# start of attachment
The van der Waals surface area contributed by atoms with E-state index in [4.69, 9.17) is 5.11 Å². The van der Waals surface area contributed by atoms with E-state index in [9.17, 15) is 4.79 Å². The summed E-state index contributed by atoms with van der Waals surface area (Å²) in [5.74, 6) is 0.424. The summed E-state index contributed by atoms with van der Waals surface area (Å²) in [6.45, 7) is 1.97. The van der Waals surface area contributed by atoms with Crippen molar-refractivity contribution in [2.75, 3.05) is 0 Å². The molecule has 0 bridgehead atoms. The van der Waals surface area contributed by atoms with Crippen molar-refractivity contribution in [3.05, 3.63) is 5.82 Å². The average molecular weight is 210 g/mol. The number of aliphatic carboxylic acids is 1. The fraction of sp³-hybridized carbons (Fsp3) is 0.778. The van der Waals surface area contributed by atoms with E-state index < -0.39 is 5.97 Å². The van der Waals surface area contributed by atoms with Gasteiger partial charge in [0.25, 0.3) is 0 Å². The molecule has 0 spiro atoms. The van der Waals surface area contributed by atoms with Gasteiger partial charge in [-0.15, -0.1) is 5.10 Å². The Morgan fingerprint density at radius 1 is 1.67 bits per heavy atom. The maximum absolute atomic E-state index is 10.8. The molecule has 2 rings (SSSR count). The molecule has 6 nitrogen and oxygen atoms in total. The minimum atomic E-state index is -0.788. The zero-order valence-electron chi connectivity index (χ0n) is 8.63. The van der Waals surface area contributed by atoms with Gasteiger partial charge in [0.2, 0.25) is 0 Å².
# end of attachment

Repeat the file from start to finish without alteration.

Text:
The van der Waals surface area contributed by atoms with E-state index in [4.69, 9.17) is 5.11 Å². The van der Waals surface area contributed by atoms with E-state index in [9.17, 15) is 4.79 Å². The summed E-state index contributed by atoms with van der Waals surface area (Å²) in [5.74, 6) is 0.424. The summed E-state index contributed by atoms with van der Waals surface area (Å²) in [6.45, 7) is 1.97. The van der Waals surface area contributed by atoms with Crippen molar-refractivity contribution in [2.75, 3.05) is 0 Å². The molecule has 0 bridgehead atoms. The van der Waals surface area contributed by atoms with Crippen molar-refractivity contribution in [3.05, 3.63) is 5.82 Å². The average molecular weight is 210 g/mol. The number of aliphatic carboxylic acids is 1. The fraction of sp³-hybridized carbons (Fsp3) is 0.778. The van der Waals surface area contributed by atoms with E-state index < -0.39 is 5.97 Å². The van der Waals surface area contributed by atoms with Gasteiger partial charge in [0.25, 0.3) is 0 Å². The molecule has 0 spiro atoms. The van der Waals surface area contributed by atoms with Gasteiger partial charge in [-0.15, -0.1) is 5.10 Å². The Morgan fingerprint density at radius 1 is 1.67 bits per heavy atom. The maximum absolute atomic E-state index is 10.8. The molecule has 2 rings (SSSR count). The molecule has 6 nitrogen and oxygen atoms in total. The minimum atomic E-state index is -0.788. The zero-order valence-electron chi connectivity index (χ0n) is 8.63. The van der Waals surface area contributed by atoms with Gasteiger partial charge in [0.2, 0.25) is 0 Å².